The main cause of this is the policies we continue to adopt, especially our dependence on labour intensive, low-cost manufacturing and resource-based industries. Let us be very clear about this: traditional manufacturing jobs have moved to other countries; our oil and gas and timber resources will be depleted in another 10 to 15 years; there will be a glut of crude palm oil in 15 years’ time when Indonesia will probably produce three times our production of palm oil; tourism will be highly competitive especially with the integrated casino resorts in Singapore, and tax-free pioneer status and similar policies will be offered by just about every country in the region to attract FDI.
In 15 years time, we will be in no man’s land, competing with all our neighbours for the same FDI and highly choosy investors who will go where the offer is the best. That will mean the lowest cost offer. If we don’t do anything today, then the future for our children is very bleak indeed. I cannot imagine factory workers still earning below RM1,000 a month and graduates less than RM2,000 even after 2020, but that is the most likely outlook unless we do some creative destruction of our own economy, before it is destroyed by competition in the future.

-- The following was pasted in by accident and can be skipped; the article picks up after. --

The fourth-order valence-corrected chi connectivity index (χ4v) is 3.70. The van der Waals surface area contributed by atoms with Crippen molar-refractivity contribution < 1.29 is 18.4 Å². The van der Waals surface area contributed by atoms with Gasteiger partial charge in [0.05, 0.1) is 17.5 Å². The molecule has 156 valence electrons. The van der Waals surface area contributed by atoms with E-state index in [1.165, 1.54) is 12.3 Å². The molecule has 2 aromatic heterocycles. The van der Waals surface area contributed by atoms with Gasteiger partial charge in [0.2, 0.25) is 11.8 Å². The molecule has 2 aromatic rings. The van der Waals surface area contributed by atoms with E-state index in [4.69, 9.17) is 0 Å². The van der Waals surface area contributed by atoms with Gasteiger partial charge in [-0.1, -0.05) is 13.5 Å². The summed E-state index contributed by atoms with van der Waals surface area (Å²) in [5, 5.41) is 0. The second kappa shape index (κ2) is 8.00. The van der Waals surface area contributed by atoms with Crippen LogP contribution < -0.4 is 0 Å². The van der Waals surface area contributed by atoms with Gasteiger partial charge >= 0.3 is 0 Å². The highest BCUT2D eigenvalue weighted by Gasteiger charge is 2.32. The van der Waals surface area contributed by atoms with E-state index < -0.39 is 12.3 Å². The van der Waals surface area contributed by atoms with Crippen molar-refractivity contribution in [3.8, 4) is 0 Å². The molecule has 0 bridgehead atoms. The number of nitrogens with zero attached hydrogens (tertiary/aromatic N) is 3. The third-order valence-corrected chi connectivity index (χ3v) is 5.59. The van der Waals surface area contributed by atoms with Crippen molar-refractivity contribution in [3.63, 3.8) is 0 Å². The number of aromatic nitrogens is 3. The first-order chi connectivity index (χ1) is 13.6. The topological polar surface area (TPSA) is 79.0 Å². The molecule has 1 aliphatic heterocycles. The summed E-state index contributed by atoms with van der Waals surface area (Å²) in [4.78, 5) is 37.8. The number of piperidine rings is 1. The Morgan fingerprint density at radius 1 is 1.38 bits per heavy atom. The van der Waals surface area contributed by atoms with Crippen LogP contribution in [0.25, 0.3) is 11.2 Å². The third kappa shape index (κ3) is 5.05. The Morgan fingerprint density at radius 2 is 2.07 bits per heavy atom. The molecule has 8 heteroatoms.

So, what should we do? First, we must not just pay lip service to the change agenda, we must instead make a constructive and conscious decision to turn our economy and our policies around completely. The focus of our future must be on a “brain economy”, where innovation and brain power is the cornerstone of economic policies.
We must gradually stop the hiring of cheap, low-cost, under-educated labour that powers the labour-intensive industries. Manufacturers must be told that over the next five years, import of cheap labour will be phased out completely and only manufacturing that uses high technology and information technology will be encouraged. Existing manufacturing plants also have to upgrade their operations to high-tech operations or lose their tax incentives. In future, only high-tech manufacturing FDI will be allowed.
Next, we must seriously look at advanced manufacturing and follow the direction of Japan and Germany in using technology intensive plants and equipment for manufacturing and move up the value chain into design and development and phase out original equipment manufacturing (where someone else designs the product and owns the brand but we provide the low-cost manufacturing base).
We must also increase the support and effort towards information and communications technology (ICT) and biotechnology industries. While the support seems adequate, it is not sufficient if we are to move to the next level of growth. After 12 years, the Multimedia Super Corridor is maturing. We have created many ICT companies which are now exporting their products and services globally, and we must increase the support given to these companies to grow even further. We have done well but we can and must do more.